Willcox also points out that shows like Revenge Body — and Biggest Loser before it — don’t just have the potential to emotionally and sometimes even physically harm contestants (a New York Times study on Biggest Loser contestants found that nearly all of them gained the weight back, thanks to a combination of body science and a lack of proper education on the show), they’re also confusing to viewers at home, who are receiving very distorted messages about what losing weight and getting healthy actually looks like for most people. She specifically recalled the story of a plus-size model she once worked with who had starred on MTV’s I Used To be Fat, but couldn’t keep the weight off “once the trainer left and the pressure of TV wasn’t there.”
A “revenge body” is not sustainable for many people.
Since most viewers watching at home likely cannot afford the world-class trainers and nutritionists employed by E!, NBC, and MTV to deliver such quick, dramatic results to begin with — or afford to work out four to six hours a day, as was the norm on Loser — they’re setting themselves up for major disappointment if they try to emulate what they see on TV, and think it will deliver the same physical results.
“That’s the reality that TV doesn’t show; the yo-yo of it all,” Willcox explained. “It’s unfair to put those people through that, and show society ‘this is something you can do, it’s easy’ — but then when real people work out for a week and eat well for a week and don’t lose a pound, what does that do? What does that trigger?”
Additionally, Goldman points out that while exercise has its obvious benefits, it isn’t a one-size-fits-all solution to process a traumatic event like a breakup, or an abusive relationship with a parent, to name just a couple of cases featured on Revenge Body.
“Each individual copes with stressors differently,” she said. “For one individual, focusing on fitness and improving their health may be a great coping mechanism … but it is not for everyone. We need to do what works for us, and sometimes seeking professional help will help you figure that out and/or help you process what is going on beyond what the gym or exercise can do.”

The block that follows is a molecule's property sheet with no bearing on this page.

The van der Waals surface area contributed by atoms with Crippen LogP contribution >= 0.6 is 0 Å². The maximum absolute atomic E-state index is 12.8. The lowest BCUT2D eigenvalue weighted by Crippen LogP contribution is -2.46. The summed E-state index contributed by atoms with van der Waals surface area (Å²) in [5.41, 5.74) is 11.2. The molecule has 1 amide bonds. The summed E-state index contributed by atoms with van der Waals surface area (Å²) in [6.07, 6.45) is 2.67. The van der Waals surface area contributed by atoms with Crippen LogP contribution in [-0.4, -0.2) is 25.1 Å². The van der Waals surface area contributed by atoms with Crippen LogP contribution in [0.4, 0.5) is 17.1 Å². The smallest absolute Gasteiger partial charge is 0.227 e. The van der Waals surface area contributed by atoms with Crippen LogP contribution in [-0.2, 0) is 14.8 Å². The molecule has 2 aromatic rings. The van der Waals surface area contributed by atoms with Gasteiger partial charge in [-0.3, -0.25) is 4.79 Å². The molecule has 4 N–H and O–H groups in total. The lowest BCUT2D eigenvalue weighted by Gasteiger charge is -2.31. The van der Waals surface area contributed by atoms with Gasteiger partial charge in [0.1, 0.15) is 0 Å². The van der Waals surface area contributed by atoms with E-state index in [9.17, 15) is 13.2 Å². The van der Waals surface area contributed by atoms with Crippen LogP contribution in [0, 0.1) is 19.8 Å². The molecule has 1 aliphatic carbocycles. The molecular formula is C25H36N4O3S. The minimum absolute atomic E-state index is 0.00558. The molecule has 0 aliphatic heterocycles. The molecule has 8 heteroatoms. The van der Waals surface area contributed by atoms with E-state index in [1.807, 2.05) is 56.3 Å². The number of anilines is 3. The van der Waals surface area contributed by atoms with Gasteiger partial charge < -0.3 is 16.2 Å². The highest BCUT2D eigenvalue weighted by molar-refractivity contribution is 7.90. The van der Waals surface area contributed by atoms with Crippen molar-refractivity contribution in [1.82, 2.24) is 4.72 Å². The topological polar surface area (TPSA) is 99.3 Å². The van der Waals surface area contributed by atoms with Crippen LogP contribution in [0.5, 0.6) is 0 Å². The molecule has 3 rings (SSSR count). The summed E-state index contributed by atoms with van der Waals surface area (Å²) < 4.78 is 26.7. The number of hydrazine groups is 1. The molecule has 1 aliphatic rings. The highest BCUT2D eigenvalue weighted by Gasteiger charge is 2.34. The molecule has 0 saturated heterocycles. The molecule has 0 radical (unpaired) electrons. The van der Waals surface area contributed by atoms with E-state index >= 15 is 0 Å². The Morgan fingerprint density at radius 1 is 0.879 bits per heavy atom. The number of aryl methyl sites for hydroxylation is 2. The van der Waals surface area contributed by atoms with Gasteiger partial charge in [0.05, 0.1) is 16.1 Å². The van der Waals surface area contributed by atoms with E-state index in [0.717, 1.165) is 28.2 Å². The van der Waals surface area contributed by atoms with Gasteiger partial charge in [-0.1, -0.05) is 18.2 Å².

It all circles back to the narrow standards of beauty our society has prescribed over and over again — so casting blame on Khloé isn’t the solution.
Getting a bod deemed “hot” by Western society, it should hopefully go without saying, shouldn’t be used as a band-aid to process trauma, either — especially trauma caused by a relationship with another human being, who probably won’t change how they treat you just because you got skinnier or more muscular. (And if they do, dear god, run!)
“It’s just surface level thinking, that if you change your body your life is going to be better,” Willcox said. “In reality, [the person you’re getting revenge on] probably doesn’t even care.”
The problem, though, lies in the fact that doing things like “seeking professional help” to process trauma and showing “the yo-yo of it all” when it comes to diet and exercise makes for boring television — seeing someone go from plus-size to “revenge body” in the span of a single episode is far more gratifying than slowly watching someone change their health.
“Anything healthy is boring for TV,” Willcox said.